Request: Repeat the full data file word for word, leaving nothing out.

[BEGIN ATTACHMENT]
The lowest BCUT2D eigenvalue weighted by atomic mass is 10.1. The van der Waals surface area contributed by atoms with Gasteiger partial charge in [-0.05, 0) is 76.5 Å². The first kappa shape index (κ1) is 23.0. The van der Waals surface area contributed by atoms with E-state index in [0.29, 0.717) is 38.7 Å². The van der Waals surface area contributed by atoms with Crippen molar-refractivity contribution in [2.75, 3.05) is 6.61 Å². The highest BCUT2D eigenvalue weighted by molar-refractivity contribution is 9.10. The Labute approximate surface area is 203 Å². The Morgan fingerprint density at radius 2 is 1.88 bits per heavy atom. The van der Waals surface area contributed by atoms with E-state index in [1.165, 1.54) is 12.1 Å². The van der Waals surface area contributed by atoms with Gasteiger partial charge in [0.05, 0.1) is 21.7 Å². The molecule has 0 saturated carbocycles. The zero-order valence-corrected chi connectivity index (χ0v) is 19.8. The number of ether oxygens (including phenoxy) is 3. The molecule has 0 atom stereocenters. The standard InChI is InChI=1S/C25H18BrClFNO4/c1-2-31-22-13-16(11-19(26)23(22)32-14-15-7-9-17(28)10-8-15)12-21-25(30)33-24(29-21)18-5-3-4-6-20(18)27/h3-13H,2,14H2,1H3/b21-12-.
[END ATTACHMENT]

The lowest BCUT2D eigenvalue weighted by atomic mass is 10.1. The van der Waals surface area contributed by atoms with Gasteiger partial charge in [-0.05, 0) is 76.5 Å². The first kappa shape index (κ1) is 23.0. The van der Waals surface area contributed by atoms with E-state index in [0.29, 0.717) is 38.7 Å². The van der Waals surface area contributed by atoms with Crippen molar-refractivity contribution in [2.75, 3.05) is 6.61 Å². The highest BCUT2D eigenvalue weighted by molar-refractivity contribution is 9.10. The Labute approximate surface area is 203 Å². The Morgan fingerprint density at radius 2 is 1.88 bits per heavy atom. The van der Waals surface area contributed by atoms with E-state index in [1.165, 1.54) is 12.1 Å². The van der Waals surface area contributed by atoms with Gasteiger partial charge in [0.05, 0.1) is 21.7 Å². The molecule has 0 saturated carbocycles. The zero-order valence-corrected chi connectivity index (χ0v) is 19.8. The number of ether oxygens (including phenoxy) is 3. The molecule has 0 atom stereocenters. The standard InChI is InChI=1S/C25H18BrClFNO4/c1-2-31-22-13-16(11-19(26)23(22)32-14-15-7-9-17(28)10-8-15)12-21-25(30)33-24(29-21)18-5-3-4-6-20(18)27/h3-13H,2,14H2,1H3/b21-12-.